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Found 4 results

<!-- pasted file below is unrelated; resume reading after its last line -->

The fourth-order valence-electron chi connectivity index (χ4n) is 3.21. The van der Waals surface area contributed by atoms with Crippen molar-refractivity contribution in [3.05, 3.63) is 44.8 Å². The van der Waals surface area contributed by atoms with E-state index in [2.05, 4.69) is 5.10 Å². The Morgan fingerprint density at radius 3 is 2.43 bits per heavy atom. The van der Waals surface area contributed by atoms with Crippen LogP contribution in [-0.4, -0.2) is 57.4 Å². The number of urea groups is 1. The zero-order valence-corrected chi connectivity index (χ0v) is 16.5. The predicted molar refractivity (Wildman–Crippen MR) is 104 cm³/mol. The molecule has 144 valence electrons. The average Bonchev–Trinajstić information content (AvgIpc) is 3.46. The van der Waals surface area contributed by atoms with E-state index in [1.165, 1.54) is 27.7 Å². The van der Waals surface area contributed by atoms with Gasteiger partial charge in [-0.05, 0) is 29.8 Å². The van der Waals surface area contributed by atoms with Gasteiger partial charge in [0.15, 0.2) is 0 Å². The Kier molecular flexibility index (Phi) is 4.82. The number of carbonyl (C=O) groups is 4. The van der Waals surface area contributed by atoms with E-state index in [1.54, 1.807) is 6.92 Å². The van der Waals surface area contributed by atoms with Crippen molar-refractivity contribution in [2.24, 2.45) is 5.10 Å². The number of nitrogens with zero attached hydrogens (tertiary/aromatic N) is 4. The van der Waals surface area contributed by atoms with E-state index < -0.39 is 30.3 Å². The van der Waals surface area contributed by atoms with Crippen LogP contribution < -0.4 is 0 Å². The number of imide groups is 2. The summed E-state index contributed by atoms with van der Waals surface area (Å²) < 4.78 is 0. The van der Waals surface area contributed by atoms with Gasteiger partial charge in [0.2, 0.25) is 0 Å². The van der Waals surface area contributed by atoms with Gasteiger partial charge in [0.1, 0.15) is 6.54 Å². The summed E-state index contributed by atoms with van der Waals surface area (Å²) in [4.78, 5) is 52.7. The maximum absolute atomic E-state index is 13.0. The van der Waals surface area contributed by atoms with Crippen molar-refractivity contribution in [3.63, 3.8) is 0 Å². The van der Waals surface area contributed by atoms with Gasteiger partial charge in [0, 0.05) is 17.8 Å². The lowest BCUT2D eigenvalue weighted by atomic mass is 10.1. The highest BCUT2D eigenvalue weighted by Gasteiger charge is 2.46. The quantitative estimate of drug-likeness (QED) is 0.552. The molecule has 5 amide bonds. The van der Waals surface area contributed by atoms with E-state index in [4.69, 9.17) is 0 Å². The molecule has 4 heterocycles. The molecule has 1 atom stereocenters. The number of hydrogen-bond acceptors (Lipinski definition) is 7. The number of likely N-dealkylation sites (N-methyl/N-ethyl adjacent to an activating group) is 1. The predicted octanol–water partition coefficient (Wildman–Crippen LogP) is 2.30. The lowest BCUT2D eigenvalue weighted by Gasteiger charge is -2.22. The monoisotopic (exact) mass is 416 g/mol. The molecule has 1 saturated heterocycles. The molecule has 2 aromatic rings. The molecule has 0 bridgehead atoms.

1. A team of researchers has announced what they are calling a 'pivotal advance' regarding the differential influence of bifidobacteria and gram-negative bacteria on immune responses to inflammatory triggers in celiac disease. Their study provides strong evidence that various intestinal bacteria in celiac patients can influence inflammation, and that dietary probiotics and prebiotics can help improve the quality of life for patients with celiac and other associated diseases, such as type 1 diabetes and various autoimmune disorders. To conduct their study, they the team used cultures of human peripheral mononuclear cells (PBMCs) as in vitro models. This was possible because blood monocytes constantly replenish intestinal mucosal monocytes, and accurately represent an in vivo situation. To duplicate the intestinal environment surrounding celiac disease, researchers exposed cell cultures to Gram-negative bacteria and bifidobacteria they had isolated from celiac patients, both alone and in the presence of disease triggers. They then assessed the effects on surface marker expression and cytokine production by PBMCs. Gram-negative bacteria induced higher pro-inflammatory cytokines than did bifidobacteria. The Gram-negative bacteria also up-regulated expression of cell surface markers involved in inflammatory aspects of the disease, while bifidobacteria up-regulated the expression of anti-inflammatory cytokines. Research team still need to confirm the results in clinical trials on people, but the findings offer the first support for new treatment options that may change how celiac disease is treated and possibly prevented. In the same way the certain foods may contribute to poor health, notes Louis Montaner, D.V.M., M.Sc., D.Phil. Editor-in-Chief of the Journal of Leukocyte Biology, "others can have positive effects. For people with celiac disease, this opens a line of research into new therapies that may be as accessible as a grocer's shelf." SOURCE: Journal of Leukocyte Biology. 2010;87:765-778.